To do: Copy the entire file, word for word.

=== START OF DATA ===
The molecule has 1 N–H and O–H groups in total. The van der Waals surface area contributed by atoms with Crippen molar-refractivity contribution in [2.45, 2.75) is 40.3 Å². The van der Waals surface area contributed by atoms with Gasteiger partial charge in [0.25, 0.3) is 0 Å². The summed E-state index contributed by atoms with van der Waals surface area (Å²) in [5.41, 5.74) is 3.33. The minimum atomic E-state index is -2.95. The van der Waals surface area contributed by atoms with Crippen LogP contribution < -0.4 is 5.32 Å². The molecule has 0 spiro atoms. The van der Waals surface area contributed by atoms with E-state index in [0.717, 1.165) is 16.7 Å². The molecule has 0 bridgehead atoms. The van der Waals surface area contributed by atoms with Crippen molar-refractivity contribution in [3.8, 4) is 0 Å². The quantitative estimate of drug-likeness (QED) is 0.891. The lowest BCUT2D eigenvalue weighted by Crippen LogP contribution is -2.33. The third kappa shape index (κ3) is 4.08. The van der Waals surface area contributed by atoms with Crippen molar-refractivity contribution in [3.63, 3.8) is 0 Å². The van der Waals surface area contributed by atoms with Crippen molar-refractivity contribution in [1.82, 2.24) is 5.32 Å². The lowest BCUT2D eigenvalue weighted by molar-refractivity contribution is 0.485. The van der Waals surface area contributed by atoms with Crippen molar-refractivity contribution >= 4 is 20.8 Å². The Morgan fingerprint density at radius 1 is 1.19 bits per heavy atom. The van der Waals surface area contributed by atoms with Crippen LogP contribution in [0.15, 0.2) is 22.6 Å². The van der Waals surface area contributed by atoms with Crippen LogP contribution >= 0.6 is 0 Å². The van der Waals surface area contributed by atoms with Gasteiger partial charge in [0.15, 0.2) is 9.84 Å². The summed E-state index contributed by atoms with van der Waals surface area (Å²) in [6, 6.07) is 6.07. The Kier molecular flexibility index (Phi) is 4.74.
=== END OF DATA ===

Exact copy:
The molecule has 1 N–H and O–H groups in total. The van der Waals surface area contributed by atoms with Crippen molar-refractivity contribution in [2.45, 2.75) is 40.3 Å². The van der Waals surface area contributed by atoms with Gasteiger partial charge in [0.25, 0.3) is 0 Å². The summed E-state index contributed by atoms with van der Waals surface area (Å²) in [5.41, 5.74) is 3.33. The minimum atomic E-state index is -2.95. The van der Waals surface area contributed by atoms with Crippen LogP contribution < -0.4 is 5.32 Å². The molecule has 0 spiro atoms. The van der Waals surface area contributed by atoms with E-state index in [0.717, 1.165) is 16.7 Å². The molecule has 0 bridgehead atoms. The van der Waals surface area contributed by atoms with Crippen molar-refractivity contribution in [3.8, 4) is 0 Å². The quantitative estimate of drug-likeness (QED) is 0.891. The lowest BCUT2D eigenvalue weighted by Crippen LogP contribution is -2.33. The third kappa shape index (κ3) is 4.08. The van der Waals surface area contributed by atoms with Crippen molar-refractivity contribution in [3.63, 3.8) is 0 Å². The van der Waals surface area contributed by atoms with Crippen molar-refractivity contribution in [1.82, 2.24) is 5.32 Å². The lowest BCUT2D eigenvalue weighted by molar-refractivity contribution is 0.485. The van der Waals surface area contributed by atoms with Crippen molar-refractivity contribution >= 4 is 20.8 Å². The Morgan fingerprint density at radius 1 is 1.19 bits per heavy atom. The van der Waals surface area contributed by atoms with Crippen LogP contribution in [0.15, 0.2) is 22.6 Å². The van der Waals surface area contributed by atoms with Crippen LogP contribution >= 0.6 is 0 Å². The van der Waals surface area contributed by atoms with Gasteiger partial charge in [0.15, 0.2) is 9.84 Å². The summed E-state index contributed by atoms with van der Waals surface area (Å²) in [6, 6.07) is 6.07. The Kier molecular flexibility index (Phi) is 4.74.